At Death's Door: Threshholds of Change

January 1st, 2011

A mother decides when to remove life support from a 25-year-old son who withdrew from the family to live a life of chaos and addiction.

A 45-year-old daughter sees in the uncle who is dying the man who abused her as a child.

A family gathers around the bed of a mother of three teenage children and wonders how they will care for children who will soon be without a mother or a father.

A son, convinced that his father did not love him because of choices the son made in life, now hears the dying father proclaim the words of love that have been so long in coming.

In our ministry with the living and the dying, we encounter families for whom the grief process opens up new possibilities of transformation. The potential arises for healing old wounds, for the reconciliation of broken or fractured relationships, or for the honest confrontation that leads to grace as family members face the reality of death. Pastors who are unaware or oblivious to the dynamics being played out in front of them miss the opportunity to be the embodied representatives of the God of healing, of hope, and of grace. Transformation requires dying to old ways of relating and living into new patterns and behaviors. Families can be changed radically by the intervention of a minister who invites them into such change during the grieving process. While there are several aspects to this ministry, the following are essential: 1) to recognize the dynamics of a family; 2) to discern ways to offer care in the moment; and, 3) to plan for ongoing pastoral presence for the family in the future.

In order to recognize the dynamics in a family, pastors need to grow in their knowledge of family systems theory. Participation in continuing education events, consultations, and supervisions with trained pastoral counselors or therapists, and reading books and articles are fundamental for those who engage in ministry.

Recognizing that not all feelings and dynamics are visible to the human eye, pastoral care requires that we listen to families with all of our being. Care involves such things as: listening for what we hear and what is silent; listening to the stories that are easily evoked and inviting narratives that are under the surface and painful; and listening to our own emotions and feelings as we sit with families. Sometimes the dynamics that are present in a family are very visible through the emotional responses family members have with one another; at other times the feelings may be so much beneath the surface that it is difficult to discern that they are even present. Likewise, determining the history or reason for intense feelings might be more difficult and will most likely take interventions that extend beyond the immediate death of someone in the family.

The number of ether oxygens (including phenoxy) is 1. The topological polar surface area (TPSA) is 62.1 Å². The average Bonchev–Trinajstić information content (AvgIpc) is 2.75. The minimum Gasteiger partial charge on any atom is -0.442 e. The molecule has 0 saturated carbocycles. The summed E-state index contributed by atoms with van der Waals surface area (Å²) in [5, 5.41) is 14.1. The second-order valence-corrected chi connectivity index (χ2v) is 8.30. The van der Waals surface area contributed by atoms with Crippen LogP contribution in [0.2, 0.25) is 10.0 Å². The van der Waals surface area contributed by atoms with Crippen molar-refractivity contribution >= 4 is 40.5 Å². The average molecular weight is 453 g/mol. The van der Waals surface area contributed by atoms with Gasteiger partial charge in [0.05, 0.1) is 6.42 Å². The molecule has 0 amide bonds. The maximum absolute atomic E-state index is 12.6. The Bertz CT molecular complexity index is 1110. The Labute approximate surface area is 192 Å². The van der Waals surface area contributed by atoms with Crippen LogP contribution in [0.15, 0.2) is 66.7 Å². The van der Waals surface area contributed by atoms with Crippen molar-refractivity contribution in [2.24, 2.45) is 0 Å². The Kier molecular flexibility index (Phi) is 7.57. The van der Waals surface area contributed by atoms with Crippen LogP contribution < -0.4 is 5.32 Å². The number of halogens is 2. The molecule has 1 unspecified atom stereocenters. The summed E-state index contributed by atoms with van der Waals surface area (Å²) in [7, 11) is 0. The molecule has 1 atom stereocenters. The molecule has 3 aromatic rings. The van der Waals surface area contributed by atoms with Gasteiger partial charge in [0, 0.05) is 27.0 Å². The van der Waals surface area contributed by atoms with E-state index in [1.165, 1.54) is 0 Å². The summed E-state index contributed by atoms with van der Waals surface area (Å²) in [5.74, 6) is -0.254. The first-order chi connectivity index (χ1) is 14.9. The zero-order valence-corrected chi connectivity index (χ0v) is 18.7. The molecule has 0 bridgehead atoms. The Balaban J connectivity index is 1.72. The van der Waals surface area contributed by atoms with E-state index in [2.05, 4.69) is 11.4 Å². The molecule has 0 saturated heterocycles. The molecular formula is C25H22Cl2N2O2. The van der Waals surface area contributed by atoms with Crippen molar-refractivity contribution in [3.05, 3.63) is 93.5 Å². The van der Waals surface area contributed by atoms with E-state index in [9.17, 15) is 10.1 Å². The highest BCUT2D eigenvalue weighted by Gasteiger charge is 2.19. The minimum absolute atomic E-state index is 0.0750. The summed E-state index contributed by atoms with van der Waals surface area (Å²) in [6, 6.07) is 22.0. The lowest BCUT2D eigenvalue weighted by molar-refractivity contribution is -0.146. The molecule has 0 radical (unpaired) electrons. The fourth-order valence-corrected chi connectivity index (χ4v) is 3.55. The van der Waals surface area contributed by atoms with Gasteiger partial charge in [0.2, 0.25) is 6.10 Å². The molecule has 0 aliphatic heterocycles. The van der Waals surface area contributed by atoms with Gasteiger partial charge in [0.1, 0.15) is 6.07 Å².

Sometimes people and families are at their best during the dying process. The resources of faith or of friends and family may create opportunities for family members to be more present and tender with one another than they have been in years. At other times, it is easy to note that persons are at their worst during the process of letting go of their own lives or the lives of those they love. Hence, a caring pastor will take seriously the feelings and expressions that are present in the moment while, at the same time, remembering that this is only one part of a larger journey. Pastoral responses in the present are appropriate when they encourage persons to be careful with one another's feelings.

The following questions are helpful to keep in mind as we care for families:

  • Who seems most anxious, or most comfortable, when the family gathers at the bedside of someone who is dying? Who carries the emotional responses on behalf of the family and what might this mean?

  • Are all members of the family equally free to express their feelings about one another and about the person who is dying? Are feelings of hurt and pain as easily named as feelings of love and warmth? What words are left unspoken? How has this family dealt with disappointment in one another in the past? What desires and feelings are alluded to without resolution?

  • What kinds of stories are dominant in conversations? What narratives are missing from the family stories?

To discern how best to respond to a family in the midst of someone's dying, ministers must attend carefully to the emotional needs of those involved. Pastors are most helpful when they allow individuals within the families to take initiative about the depth of emotional processing they need in the moment. Ministers can honestly and carefully name the dynamics they see, while reminding persons that they can continue to work on these issues in the future. The deeper emotional work most often occurs in aftercare as persons find themselves more able to devote energy to the process.

This does not mean that pastors should avoid getting into deep pain and struggles if persons want to talk about these in the moment. Core beliefs about ourselves, about our relationships, about the health and strength of our families, about our faith and about God often are challenged in the process of watching and sitting with someone who is dying. Allowing the space and room for persons to voice their deepest held convictions and their deepest questions could transform a family as it offers people the opportunity to name their greatest fears and their strongest beliefs.

Yet, it is more often in the long term care after death that walking with individuals and families will elicit deeper and more transformative responses. At these times an appropriate referral to a pastoral counselor or therapist can assist families at getting at some of the deeper meanings and possibilities. Ministers are called to be participants in a greater network of care, remembering that we are not the only ones called and trained to offer care.

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